In the last decade urban Americans have markedly changed their life-styles - they are working fewer hours for pay, spending less time on family matters and devoting themselves much more to leisure.

These findings are reported in a study included in a 647-page Commerce Department book called "Social Indicators 1976," being published today.

The book is a product of four years of work by a team of statisticians headed by Denis F. Johnson, a sociologist in the department's Office of Federal Statistical Policy and Standards. The statistical office and the Census Bureau, which is also part of the Commerce Department, compiled the volume from a variety of government and private research studies.

"This is the first time that we've tried to include so much data that reflect the quality of life in the country," Johnston said.

It is the second time the government has sought to tell us how we live, procreate, spend money, commit crime, get educated, work and die. The first such effort, a 272-page volume produced by the Office of Management and Budget, came out in February, 1974, and was called "Social Indicators 1973."

The new book contains many more studies aimed at finding out how people feel about such things as their community family life, jobs and financial situations.

Johnston acknowledged that "the opinion data are the weakest because samples are small and some questions - like 'How satisfied are you with your job?' - may not elicit real feelings. But such surveys constitute one dimension of a social indicator, and they're an attempt to describe what well-being means."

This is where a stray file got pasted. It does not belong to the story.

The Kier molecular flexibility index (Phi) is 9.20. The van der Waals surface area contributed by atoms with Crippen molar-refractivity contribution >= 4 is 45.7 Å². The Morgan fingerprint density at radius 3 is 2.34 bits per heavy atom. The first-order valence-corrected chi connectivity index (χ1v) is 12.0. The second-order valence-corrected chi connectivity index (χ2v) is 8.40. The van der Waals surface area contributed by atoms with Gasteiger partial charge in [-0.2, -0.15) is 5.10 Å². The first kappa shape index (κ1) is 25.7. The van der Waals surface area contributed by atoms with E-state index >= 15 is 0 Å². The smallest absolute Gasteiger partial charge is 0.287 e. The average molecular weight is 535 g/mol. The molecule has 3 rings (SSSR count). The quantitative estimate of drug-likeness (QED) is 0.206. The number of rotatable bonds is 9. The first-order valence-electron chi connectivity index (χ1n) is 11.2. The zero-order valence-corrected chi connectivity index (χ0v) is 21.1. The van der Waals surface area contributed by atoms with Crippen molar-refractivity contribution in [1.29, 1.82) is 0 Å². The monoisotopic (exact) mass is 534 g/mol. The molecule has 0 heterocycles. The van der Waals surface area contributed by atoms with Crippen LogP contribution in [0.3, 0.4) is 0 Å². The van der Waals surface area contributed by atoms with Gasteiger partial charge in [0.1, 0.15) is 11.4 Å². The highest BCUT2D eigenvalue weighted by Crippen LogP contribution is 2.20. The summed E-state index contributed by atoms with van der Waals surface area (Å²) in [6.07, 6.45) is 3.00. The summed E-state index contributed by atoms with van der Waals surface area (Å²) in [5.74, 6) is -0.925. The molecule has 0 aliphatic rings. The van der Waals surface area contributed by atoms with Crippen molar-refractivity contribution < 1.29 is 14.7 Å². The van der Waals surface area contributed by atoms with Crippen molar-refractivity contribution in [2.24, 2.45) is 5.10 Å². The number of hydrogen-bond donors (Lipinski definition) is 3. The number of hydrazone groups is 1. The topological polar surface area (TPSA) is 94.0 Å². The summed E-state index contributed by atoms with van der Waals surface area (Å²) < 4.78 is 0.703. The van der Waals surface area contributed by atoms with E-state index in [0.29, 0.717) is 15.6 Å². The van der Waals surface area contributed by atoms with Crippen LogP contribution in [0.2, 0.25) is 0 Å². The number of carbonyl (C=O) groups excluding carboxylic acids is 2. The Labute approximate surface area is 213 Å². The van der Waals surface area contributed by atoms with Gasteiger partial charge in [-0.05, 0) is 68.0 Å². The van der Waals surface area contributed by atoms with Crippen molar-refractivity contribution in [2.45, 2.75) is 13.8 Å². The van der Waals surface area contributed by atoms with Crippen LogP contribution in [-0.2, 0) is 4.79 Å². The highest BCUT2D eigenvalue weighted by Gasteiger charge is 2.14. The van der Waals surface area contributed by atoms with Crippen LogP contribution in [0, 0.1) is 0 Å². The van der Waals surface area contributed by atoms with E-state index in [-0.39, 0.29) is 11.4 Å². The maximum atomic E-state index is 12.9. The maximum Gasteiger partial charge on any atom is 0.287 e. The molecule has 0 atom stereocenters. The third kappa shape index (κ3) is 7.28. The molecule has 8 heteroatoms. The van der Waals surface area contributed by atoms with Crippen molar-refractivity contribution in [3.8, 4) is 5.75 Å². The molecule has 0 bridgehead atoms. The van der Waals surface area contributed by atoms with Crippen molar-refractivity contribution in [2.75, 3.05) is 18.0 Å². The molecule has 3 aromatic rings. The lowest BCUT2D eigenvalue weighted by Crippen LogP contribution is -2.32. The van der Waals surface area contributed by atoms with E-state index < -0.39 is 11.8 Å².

The report on average hours per week spent on major types of activity was compiled last year by the Communication Research Center at Cleveland State University, and compares a sample of 1,218 urban people in 1965 with a similar sample of 726 people in 1975.

It shows that employed men married and a single spent more than 51 hours a week at work in 1965. Ten years later married men were spending 47.4 hours on the job, and single men 40 hours. Employed women spent 38.4 hours if they were married and nearly 40 hours, if they were single on the job in 1965. But in 1975 married women spent 30 hours, and single women 38.8 hours at work, the survey said.

Time spent on family care, which Johnston said includes shopping and cleaning house as well as child care, dropped from 25.4 hours a week to 20.5 hours during the decade.

Married housewives, who had devoted 50 hours a week to family care in 1965, were spending 44 hours on it in 1975, and the time married working women spent on such activity dropped from 28.8 hours to just under 25 hours.

Leisure time went up for all groups sampled, but for single men the increase was most dramatic - from 36 hours a week to nearly 45 hours.

Asked about the increase, Johnston said, know the reason. These data raise questions far more than they answer them.

"We used to think of the single male as one who's working like mad. But it looks as if he's opted for a lifestyle that includes some long skiing weekends. Economists would say that we're taking our increased affluence in the form of more leisure rather than more money.